OK, you are saying, what does this mean to a genealogist? Simply put, there are physical limitations to any imaging system whether digital or analog.  In addition, there is the practical cost consideration that says I can't afford the Hubble Space Telescope. Let's get back to DPI, after printing about a million pages, I find 300 DPI is perfectly adequate for almost all applications except photo printing. Given today's market, however, you can buy an inexpensive 1200 DPI laser printer for under $100. Laser printers are now cheaper than the replacement toner cartridges.

But we are talking about digitizing not printing so now let's switch to Pixels per Inch or PPI. PPI is a measurement of the resolution of devices such as monitors, image scanners and digital cameras image sensors, not usually the output of a printer. PPI is the number of discrete imaging units in the device's display or sensor. The higher the number, the greater the resolution. It is claimed that the unaided human eye cannot differentiate detail greater than 300 PPI. This statement is commonly made, but not actually true. If you would like to know exactly how much detail the human eye can see, look at Notes on the Resolution and Other Details of the Human Eye. Most of the time, when resolution is an issue, there is a comparison to film reproduction. The light sensitive elements in film are microscopic and so film is usually referred to as having a continuous tone (i.e. no discrete dots). This isn't exactly true because all film has a "grain." But as nearly all of the world's photographers have figured out, the higher end digital cameras now produce an image that, when printed, cannot really be distinguished from film reproduction. I took a few thousand print and slide pictures in my film days and I can tell you, my digital photos are mostly far superior to anything I did with film.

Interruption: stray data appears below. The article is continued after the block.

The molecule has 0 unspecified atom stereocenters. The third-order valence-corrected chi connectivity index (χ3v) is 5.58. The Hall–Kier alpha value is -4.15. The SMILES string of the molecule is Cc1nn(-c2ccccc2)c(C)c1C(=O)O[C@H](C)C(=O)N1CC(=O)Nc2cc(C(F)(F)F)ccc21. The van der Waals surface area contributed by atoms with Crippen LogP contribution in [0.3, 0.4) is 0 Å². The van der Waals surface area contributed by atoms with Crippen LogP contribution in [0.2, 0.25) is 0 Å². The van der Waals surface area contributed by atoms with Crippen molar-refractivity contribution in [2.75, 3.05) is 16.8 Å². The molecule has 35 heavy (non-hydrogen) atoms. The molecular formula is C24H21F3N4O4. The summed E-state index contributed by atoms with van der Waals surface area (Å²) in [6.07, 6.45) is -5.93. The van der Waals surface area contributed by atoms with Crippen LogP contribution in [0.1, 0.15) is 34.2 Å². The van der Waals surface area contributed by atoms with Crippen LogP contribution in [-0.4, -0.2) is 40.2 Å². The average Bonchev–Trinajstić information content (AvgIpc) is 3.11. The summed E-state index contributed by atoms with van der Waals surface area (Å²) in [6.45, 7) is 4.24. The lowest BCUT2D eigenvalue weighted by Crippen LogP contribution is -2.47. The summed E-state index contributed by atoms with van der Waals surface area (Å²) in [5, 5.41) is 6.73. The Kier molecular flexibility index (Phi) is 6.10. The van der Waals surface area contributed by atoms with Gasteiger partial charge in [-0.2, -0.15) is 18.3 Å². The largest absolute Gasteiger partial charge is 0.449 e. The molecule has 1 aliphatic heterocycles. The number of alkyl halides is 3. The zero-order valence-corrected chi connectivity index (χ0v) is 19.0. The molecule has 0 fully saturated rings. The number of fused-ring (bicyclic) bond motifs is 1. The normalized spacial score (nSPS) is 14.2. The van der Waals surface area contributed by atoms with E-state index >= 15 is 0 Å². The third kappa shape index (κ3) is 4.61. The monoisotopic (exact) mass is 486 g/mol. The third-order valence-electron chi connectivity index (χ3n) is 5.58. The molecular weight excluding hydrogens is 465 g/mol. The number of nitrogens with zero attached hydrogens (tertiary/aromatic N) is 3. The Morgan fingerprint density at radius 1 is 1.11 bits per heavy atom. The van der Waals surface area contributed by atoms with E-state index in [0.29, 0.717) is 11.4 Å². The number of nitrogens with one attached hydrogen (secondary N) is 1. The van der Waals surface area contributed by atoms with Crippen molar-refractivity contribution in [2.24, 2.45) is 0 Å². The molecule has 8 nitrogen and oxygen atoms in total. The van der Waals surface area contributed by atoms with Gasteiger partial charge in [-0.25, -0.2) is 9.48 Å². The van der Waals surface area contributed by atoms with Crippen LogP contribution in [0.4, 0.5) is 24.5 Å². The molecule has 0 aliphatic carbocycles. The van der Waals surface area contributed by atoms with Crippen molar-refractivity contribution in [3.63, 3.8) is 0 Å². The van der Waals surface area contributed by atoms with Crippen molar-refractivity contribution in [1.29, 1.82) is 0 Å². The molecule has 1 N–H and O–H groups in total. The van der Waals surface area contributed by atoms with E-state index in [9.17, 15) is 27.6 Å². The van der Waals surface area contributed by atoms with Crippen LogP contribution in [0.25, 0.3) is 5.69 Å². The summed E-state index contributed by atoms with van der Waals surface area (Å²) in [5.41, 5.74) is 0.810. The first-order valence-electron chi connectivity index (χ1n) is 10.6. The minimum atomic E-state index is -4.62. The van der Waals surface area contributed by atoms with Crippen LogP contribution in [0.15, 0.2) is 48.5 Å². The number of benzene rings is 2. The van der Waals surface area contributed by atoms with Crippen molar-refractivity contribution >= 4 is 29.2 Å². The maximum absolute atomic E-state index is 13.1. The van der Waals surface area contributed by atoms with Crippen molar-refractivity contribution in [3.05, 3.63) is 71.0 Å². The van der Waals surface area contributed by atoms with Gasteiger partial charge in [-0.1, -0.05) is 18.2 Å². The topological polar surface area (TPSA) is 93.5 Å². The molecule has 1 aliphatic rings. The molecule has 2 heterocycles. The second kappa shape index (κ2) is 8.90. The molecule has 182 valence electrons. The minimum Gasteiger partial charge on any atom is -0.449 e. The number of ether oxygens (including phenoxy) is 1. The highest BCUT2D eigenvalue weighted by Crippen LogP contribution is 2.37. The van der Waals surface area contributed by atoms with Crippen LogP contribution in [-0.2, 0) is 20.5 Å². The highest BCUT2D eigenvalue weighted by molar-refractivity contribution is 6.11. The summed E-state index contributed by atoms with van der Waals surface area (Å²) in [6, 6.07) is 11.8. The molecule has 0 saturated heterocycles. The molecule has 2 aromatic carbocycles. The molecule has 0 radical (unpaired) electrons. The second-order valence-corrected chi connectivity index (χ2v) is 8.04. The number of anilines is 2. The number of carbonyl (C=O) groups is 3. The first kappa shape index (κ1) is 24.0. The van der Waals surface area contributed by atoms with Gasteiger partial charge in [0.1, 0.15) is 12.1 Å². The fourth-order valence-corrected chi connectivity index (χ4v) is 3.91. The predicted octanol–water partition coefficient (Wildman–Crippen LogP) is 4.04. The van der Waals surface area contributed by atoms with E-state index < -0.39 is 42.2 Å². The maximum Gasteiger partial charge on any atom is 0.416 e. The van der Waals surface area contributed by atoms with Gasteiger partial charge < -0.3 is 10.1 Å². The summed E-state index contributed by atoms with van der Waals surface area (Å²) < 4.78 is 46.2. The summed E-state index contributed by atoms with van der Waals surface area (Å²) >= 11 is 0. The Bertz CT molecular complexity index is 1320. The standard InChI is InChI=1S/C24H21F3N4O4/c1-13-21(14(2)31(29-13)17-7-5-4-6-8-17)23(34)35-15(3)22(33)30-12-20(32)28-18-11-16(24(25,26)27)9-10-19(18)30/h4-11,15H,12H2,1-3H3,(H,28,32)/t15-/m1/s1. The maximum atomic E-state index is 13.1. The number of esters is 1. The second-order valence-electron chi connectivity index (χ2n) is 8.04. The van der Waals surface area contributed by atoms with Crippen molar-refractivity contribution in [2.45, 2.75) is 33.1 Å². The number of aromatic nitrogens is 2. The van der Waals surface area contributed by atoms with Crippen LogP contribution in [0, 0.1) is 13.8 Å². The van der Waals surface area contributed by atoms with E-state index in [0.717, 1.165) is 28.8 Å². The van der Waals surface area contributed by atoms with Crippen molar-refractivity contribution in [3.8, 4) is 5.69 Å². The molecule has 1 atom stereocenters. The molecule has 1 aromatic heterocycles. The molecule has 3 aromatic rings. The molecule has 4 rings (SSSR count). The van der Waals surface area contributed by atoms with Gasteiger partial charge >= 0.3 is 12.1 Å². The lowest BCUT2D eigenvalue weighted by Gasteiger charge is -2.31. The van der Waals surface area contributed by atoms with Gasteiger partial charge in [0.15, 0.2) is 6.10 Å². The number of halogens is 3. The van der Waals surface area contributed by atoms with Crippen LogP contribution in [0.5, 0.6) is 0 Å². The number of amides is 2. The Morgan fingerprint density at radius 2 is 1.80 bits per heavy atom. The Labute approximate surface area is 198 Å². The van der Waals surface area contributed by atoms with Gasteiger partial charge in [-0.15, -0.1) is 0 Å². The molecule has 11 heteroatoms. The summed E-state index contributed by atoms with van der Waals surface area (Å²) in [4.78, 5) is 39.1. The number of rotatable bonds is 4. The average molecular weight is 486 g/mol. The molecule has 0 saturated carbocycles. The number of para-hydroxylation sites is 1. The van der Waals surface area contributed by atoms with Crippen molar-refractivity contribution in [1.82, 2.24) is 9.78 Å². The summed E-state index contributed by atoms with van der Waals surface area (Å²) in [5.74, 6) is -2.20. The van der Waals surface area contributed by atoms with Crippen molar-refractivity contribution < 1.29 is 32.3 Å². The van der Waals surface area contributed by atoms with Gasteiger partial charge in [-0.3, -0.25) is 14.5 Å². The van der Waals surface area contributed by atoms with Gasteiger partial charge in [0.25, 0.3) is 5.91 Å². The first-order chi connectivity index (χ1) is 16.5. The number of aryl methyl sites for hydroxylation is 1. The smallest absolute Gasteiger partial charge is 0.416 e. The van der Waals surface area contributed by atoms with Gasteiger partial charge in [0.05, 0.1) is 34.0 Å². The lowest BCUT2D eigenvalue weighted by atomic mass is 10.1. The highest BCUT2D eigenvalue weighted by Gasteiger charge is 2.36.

So, if I want to digitize my documents and existing film photographs, what can I use? We really have two choices: scanners of some sort, usually flat bed, and digital cameras.

Most people will not have a digital camera that will produce the same quality of image as a flat bed scanner. Flat bed scanners available today for less than $300 exceed the resolution needs of some of the most strict professional archivists. The problem with scanners is the physical size of the machine. The bed on most scanners is limited to 9 x11 or maybe 9 x 14 inches. What about larger documents?

You can use a digital camera to copy documents but photographs don't work so well. Large documents and photos can be scanned in pieces and stitched together by software.

Now to Lines per Inch or LPI. I already discussed this in detail in a previous post, but it bears repeating. This is not something you will see in any advertisement. LPI is a standard for determining if an image meets the qualifications of an archivist.

Oops, I am running out of time on this post. I will continue it tomorrow.